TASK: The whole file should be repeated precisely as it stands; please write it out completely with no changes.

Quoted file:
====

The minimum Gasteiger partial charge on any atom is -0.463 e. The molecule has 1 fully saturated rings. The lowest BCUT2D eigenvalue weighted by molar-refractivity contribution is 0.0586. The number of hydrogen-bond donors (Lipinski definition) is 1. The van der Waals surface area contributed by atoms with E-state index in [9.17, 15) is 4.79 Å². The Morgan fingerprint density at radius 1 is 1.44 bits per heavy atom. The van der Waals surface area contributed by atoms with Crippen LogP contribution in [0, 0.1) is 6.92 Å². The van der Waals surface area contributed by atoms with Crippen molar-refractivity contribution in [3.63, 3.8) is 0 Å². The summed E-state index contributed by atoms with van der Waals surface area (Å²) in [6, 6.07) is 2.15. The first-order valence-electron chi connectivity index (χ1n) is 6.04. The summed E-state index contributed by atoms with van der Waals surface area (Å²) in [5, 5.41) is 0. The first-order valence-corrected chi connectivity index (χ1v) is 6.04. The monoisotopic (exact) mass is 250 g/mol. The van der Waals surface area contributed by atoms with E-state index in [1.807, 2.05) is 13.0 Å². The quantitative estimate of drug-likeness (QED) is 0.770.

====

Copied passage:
The minimum Gasteiger partial charge on any atom is -0.463 e. The molecule has 1 fully saturated rings. The lowest BCUT2D eigenvalue weighted by molar-refractivity contribution is 0.0586. The number of hydrogen-bond donors (Lipinski definition) is 1. The van der Waals surface area contributed by atoms with E-state index in [9.17, 15) is 4.79 Å². The Morgan fingerprint density at radius 1 is 1.44 bits per heavy atom. The van der Waals surface area contributed by atoms with Crippen LogP contribution in [0, 0.1) is 6.92 Å². The van der Waals surface area contributed by atoms with Crippen molar-refractivity contribution in [3.63, 3.8) is 0 Å². The summed E-state index contributed by atoms with van der Waals surface area (Å²) in [6, 6.07) is 2.15. The first-order valence-electron chi connectivity index (χ1n) is 6.04. The summed E-state index contributed by atoms with van der Waals surface area (Å²) in [5, 5.41) is 0. The first-order valence-corrected chi connectivity index (χ1v) is 6.04. The monoisotopic (exact) mass is 250 g/mol. The van der Waals surface area contributed by atoms with E-state index in [1.807, 2.05) is 13.0 Å². The quantitative estimate of drug-likeness (QED) is 0.770.